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(mīsē`nē), ancient city of Greece, in Argolis. In historical times it had little importance and was usually dependent on Argos. Its significance is in its remote past as a center of Mycenaean civilizationMycenaean civilization
, an ancient Aegean civilization known from the excavations at Mycenae and other sites. They were first undertaken by Heinrich Schliemann and others after 1876, and they helped to revise the early history of Greece. Divided into Early Helladic (c.
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. The famous Lion Gate, which led into the city, and the Treasury of Atreus, the largest of the beehive tombs outside the walls of the city, are the most notable of its ancient remains.


See A. J. B. Wace, Mycenae (1949, repr. 1964); A. E. Samuel, The Mycenaeans in History (1966).

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The following article is from The Great Soviet Encyclopedia (1979). It might be outdated or ideologically biased.



an ancient city in the Argolid (southern Greece), an important center in the Bronze Age. In the third millennium B.C., Mycenae was a small settlement. In the 17th century B.C., it became the capital of one of the early class-structured states of the Achaeans. The sumptuous objects obtained from excavation of two groups of Mycenaean royal graves of the 17th and 16th centuries B.C. testify to the rapid growth of Mycenaean economic power. In the 16th and 15th centuries B.C., fortifications and a palace were erected on the city’s acropolis. Mycenae was at the height of its development between 1400 and 1200 B.C. During that time, the Mycenaean acropolis was surrounded by new massive Cyclopean walls; the principal entrance through the fortifications was the Lion Gate.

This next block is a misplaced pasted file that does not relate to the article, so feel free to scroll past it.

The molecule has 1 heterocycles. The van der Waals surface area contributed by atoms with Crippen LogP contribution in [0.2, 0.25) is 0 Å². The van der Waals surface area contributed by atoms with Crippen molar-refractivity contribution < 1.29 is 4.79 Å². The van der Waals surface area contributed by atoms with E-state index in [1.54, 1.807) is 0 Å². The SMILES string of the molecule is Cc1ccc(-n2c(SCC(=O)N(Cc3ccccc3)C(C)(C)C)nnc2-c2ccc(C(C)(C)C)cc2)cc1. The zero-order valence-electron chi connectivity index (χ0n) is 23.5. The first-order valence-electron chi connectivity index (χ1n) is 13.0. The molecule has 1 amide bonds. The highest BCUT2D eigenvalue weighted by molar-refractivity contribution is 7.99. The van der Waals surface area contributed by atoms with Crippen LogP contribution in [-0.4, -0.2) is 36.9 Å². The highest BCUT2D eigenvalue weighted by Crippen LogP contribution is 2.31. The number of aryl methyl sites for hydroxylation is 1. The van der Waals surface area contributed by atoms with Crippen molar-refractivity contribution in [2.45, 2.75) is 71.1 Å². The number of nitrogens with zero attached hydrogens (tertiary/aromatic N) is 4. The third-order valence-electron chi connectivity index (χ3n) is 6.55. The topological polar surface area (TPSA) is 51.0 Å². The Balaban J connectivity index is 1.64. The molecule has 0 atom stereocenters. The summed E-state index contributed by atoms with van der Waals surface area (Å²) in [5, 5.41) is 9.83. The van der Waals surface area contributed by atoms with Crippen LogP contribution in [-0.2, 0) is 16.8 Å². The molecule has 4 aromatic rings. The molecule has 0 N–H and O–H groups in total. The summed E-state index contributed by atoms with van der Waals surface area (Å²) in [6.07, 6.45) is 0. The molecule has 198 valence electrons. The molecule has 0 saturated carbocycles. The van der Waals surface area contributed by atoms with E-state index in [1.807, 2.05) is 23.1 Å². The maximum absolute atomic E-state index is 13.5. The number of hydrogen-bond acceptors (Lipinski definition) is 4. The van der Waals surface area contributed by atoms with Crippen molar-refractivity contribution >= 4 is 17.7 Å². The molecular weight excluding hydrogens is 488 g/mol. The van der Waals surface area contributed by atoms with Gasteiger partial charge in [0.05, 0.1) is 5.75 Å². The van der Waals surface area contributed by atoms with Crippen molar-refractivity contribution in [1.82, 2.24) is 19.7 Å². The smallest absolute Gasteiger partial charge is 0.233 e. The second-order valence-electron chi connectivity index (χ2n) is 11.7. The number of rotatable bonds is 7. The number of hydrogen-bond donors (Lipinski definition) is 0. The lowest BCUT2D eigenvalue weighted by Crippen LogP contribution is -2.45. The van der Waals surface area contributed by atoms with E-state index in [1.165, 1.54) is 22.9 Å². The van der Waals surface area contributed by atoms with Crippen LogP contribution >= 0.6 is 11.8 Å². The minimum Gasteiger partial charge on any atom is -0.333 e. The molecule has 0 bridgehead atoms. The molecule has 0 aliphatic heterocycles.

In the 13th century B.C., an underground cistern was dug beneath the fortress; it was reached by a flight of steps and led to a spring far below. The monumental palace consisted of many public and private chambers and storerooms. Marble and terracotta statues of gods stood in a separate sanctuary. Quarters with the stone dwellings of wealthy artisans and merchants were located in the vast lower city. In the 14th and 13th centuries B.C., the descendants of King Atreus erected splendid circular vaulted tombs, or tholoi.

Circa 1200 B.C., Mycenae was destroyed by fire. The city was rebuilt in later centuries but no longer played an important role. In 470 B.C., Mycenae was conquered and ravaged by Argos. Excavations have been conducted sporadically since 1876 (by the German archaeologist H. Schliemann, the British scholar A. Wace, and the Greek scholars C. Tsountas and G. Mylonas).


Blavatskaia, T. V. Akheiskaia Gretsiia vo vtorom tysiacheletii do n. e. Moscow, 1966.
Wace, A. J. B. Mycenae: An Archaeological History and Guide. Princeton, 1949.
Mylonas, G. E. Mycenae and the Mycenaean Age. Princeton, 1966.


The Great Soviet Encyclopedia, 3rd Edition (1970-1979). © 2010 The Gale Group, Inc. All rights reserved.


an ancient Greek city in the NE Peloponnesus on the plain of Argos
Collins Discovery Encyclopedia, 1st edition © HarperCollins Publishers 2005
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This path was similar to that walked by members of the Saronic Harbors Archaeological Research Project in 2009 as a way to check the viability of a route from the Late Bronze Age settlements of Kalamianos and Mycenae (Pullen and Tartaron 2010).
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* Greece is home to 17 UNESCO World Heritage sites, the most prominent of which are Acropolis of Athens, the Archaeological Site of Delphi, the Archaeological Sites of Mycenae and Tiryns, the Old Town of Corfu, the Sanctuary of Asklepios at Epidaurus, the Temple of Apollo Epicurius at Bassae, and Mount Athos.
Perfect for parents who need to inspire their offspring when it comes to history, Tolon in the north Peloponnese offers easy access to the impressive ancient sites of Olympia, Mycenae and Epidavros, as well as a lovely stretch of safe sandy beach.
Well built Mycenae; the Helleno-British excavations within the Citadel at Mycenae.
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In 1996 Heaney devotes a major portion of The Spirit Level to an adaptation of Aeschylus's Oresteia, "Mycenae Lookout" (34-46) Here we see what is evident in Heaney's translation of Sophocles's Philoetetes, titled The Cure at Troy (1990), and in his translation of the Antigone, to which he gave the title The Burial at Thebes (2004).
SO WROTE WILLIAM GILMORE SIMMS in his poem "The Lions of Mycenae" (1870).
And then the next year we have a trip to Mycenae and Rome to see the beginnings of the legal system." Local field trips include touring a state prison, witnessing a criminal trial and even viewing an autopsy.